Are coaches better off playing man-to-man defense or a zone defense? That is all based on personnel. If you are Jim Boeheim and your entire recruiting philosophy is to get guys who have a huge wingspan, then you can be incredibly successful playing zone.
Why did it take people so long to learn the value of offensive efficiency? I wish I knew! Ken Pomeroy and other scholars eventually wrote about it, and coaches like Brad Stevens were able to be successful while popularizing the use of such stats.
Do you prefer the college game or the pro game? I prefer the college game because of special places like the Palestra that have a character that is less antiseptic than an NBA arena. Other places like Phog Allen and Hinkle Fieldhouse also shine when a sellout crowd brings out a special atmosphere.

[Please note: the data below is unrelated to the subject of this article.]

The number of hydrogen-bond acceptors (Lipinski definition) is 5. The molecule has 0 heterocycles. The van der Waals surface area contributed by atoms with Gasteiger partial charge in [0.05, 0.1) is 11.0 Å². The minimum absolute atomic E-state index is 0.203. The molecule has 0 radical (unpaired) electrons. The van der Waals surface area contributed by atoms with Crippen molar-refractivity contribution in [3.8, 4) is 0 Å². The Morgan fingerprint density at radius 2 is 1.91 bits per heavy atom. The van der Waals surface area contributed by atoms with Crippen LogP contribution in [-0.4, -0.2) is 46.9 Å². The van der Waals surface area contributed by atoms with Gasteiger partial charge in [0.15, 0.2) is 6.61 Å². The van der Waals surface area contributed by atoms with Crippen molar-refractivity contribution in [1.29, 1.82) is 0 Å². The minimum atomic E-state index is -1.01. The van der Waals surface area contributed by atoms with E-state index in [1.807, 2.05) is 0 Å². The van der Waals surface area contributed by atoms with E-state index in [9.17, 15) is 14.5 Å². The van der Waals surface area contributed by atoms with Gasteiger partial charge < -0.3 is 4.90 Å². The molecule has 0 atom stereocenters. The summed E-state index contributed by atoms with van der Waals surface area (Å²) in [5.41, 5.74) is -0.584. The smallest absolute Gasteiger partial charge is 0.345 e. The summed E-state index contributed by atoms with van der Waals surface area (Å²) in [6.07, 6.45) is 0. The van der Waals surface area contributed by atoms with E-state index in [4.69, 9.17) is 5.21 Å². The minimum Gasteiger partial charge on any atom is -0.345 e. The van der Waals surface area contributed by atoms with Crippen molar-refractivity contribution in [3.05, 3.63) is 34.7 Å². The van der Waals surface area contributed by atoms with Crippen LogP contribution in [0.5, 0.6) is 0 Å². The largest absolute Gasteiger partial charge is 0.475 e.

After watching Penn basketball for the past four decades, who was your favorite coach? I would have to go with Chuck because he helped me get started and was very successful. Bob Weinhauer and Fran Dunphy were also great, but Chuck will always have a special place in my memory.